MSN - Monday 07, July 2014
The Commander-in-Chief The World is Waiting
By Wibawanto Nugroho Widodo*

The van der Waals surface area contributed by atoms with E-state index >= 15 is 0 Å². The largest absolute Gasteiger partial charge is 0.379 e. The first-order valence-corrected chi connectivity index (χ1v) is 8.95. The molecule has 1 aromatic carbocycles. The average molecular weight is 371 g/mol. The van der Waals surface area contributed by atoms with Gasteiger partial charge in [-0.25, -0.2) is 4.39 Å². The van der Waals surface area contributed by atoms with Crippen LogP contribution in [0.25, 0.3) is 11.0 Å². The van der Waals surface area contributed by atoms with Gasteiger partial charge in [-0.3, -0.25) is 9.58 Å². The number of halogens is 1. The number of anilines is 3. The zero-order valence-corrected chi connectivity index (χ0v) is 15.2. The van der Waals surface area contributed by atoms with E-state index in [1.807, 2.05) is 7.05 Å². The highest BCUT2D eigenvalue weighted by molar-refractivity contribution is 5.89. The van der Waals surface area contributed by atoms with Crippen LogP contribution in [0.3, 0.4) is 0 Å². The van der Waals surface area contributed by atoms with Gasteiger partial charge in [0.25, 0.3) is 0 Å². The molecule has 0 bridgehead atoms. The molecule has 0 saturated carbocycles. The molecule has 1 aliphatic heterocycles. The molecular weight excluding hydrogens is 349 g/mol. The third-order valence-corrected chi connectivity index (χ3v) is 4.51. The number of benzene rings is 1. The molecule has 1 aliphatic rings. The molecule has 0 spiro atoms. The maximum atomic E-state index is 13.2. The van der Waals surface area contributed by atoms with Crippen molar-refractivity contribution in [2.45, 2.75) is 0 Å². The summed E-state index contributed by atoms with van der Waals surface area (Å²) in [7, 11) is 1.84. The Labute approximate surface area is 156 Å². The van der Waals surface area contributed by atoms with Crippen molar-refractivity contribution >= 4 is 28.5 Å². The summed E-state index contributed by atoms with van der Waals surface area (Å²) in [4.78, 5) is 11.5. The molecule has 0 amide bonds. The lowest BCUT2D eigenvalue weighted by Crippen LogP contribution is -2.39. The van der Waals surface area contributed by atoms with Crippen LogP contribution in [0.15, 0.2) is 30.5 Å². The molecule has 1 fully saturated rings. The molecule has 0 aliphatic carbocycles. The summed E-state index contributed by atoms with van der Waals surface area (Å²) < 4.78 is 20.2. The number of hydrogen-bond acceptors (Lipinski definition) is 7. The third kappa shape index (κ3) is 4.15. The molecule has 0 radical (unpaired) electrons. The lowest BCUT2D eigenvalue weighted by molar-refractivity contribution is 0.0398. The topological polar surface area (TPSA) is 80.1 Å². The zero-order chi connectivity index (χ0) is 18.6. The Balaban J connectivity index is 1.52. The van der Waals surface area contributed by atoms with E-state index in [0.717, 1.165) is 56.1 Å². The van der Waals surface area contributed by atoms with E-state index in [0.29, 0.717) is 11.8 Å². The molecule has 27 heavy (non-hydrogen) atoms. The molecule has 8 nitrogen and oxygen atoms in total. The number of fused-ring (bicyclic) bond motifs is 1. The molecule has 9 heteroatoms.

In 2014 Indonesia will vote for its new national leadership including the President, the commander-in-chief in the presidential system upon which the greatest political resources are bestowed. This moment is critical for our archipelago nation and Indonesia deserves no less than having its best commander-in-chief emerge from a free and fair electoral process. The essence of contestation in any presidential elections is about how a presidential hopeful manages to persuade and convince voters that what he has to offer is greater than that of his contenders. Nevertheless, it is much more important for the Indonesian people to realize that voting and having a commander-in-chief able to deal with and overcome the nation’s immense challenges is much more fundamental and determining for the fate of the nation than personal popularity. The huge challenge this nation faces is to secure and advance its national interests, potentially even save the Indonesian democratic political system and national economic condition and avoid Indonesia becoming a pseudo democracy. Indonesia cannot afford to be a nation of weak law enforcement, unfair election, and religious intolerance resulting in pseudo capitalism where economic imbalance is rampant. Numerous studies have analyzed the reason why democracies struggle and often collapse – typically determined by at least four socio-economic-political factors: institutional vulnerabilities; socio-economic cleavages; government instability; and foreign intervention. Unfortunately, Indonesia demonstrates many of these factors, thus the next commander-in-chief will be charged with saving the Indonesian democracy and economy. To meet this extraordinary challenge, we must establish our Indonesian national interests as the starting point for guiding significant reform efforts towards a more open, strong and stable democracy committed to free and fair market economic principles able to serve Indonesian national interests along the line a wider geopolitical calculation. Firstly, the new president must commit to assure that Indonesian democratic system is able to offer our citizens with the greatest access to equitable political, economic, and social resources. This endeavor is not an easy task, as the German sociologist, Max Weber, once said “democracy is like drilling the hard wood.” Second, the new president must be able to balance the condition of market capitalism in Indonesia. Our next commander-in-chief, through his leadership, grand strategy, and policies must be able to navigate the country in a way that shapes the marriage of democracy and capitalism through consistent development and implementation of big push strategy, public-private sector partnerships, and a government displaying compassion for its poor citizens. Having laid out these challenges, now we arrive at the needs to establish the presidential criteria that Indonesia needs in 2014. As a commander-in-chief, he must have a strategic, international mindset. There are at least four characteristics required by the next president as an effective and strategic political leader managing the national instruments of power such as military; intelligence; diplomacy; law enforcement; information; financial; and economic. First, the commander-in-chief must be well academically educated, self-reflecting and self-introspecting individual willing to acknowledge his bias and weakness, while daring to acknowledge the underlying problems of his nation and able to walk his talk. Second, the president must be a disciplined individual, open-minded to various inputs, and able to think and act from various perspectives. Third, he must have the long term vision to understand the second and third order ripple effects of any public policies made so that such policies do not produce a degenerative political condition that eventually cost us in the future. And finally, the president as a commander-in-chief, explained by Richard Neustadt (the former adviser of President John F. Kennedy and founder of Harvard Kennedy School of Government), must have clear statement and political positions; able to convince his administration, the local government, government coalition and political oppositions as well as judicative branch of government that by doing what he requests in terms of policy, these stakeholders are actually serving their own interests. The new commander-in-chief must have a respectable leadership authority, sympathy, clean record of any corruption, and acumen in exploiting his formal institutional power as well as persuasive power to convince all policy stakeholders within the entire national decision-making process. For this reason, it is not exaggerating to expect that the transitioning Indonesian democracy still needs a well respected and mature political leader to emerge as commander-in-chief, able to lead by example in the harsh reality of our multiparty system in Indonesia. Democratic Indonesia needs a strong, firm leader able to withstand hostile, political demands from various actors without crushing on democratic values we already decided to embrace. Indonesia has the potential to emerge as an “Asian Tiger” playing a constructive role in regional and global economic and political system. This year is the time and our nation deserves no less. Between Prabowo and Jokowi, who has the criteria and track record as laid out above? Whoever wins the election this year, Jokowi or Prabowo, the daunting challenges are waiting for him, and the criteria laid out here are a set of good predictors to measure the likeable success of his leadership from 2014 – 2019. --------- *Wibawanto Nugroho Widodo was the International Fellow from Republic of Indonesia at the War College Program of U.S. National Defense University in Washington, D.C. (Class of 2007); Fulbright Presidential Scholar in Washington, D.C. (2013); a member of Phi Beta Delta Honor Society; and currently completing his Ph.D. in the field of Strategy and Security.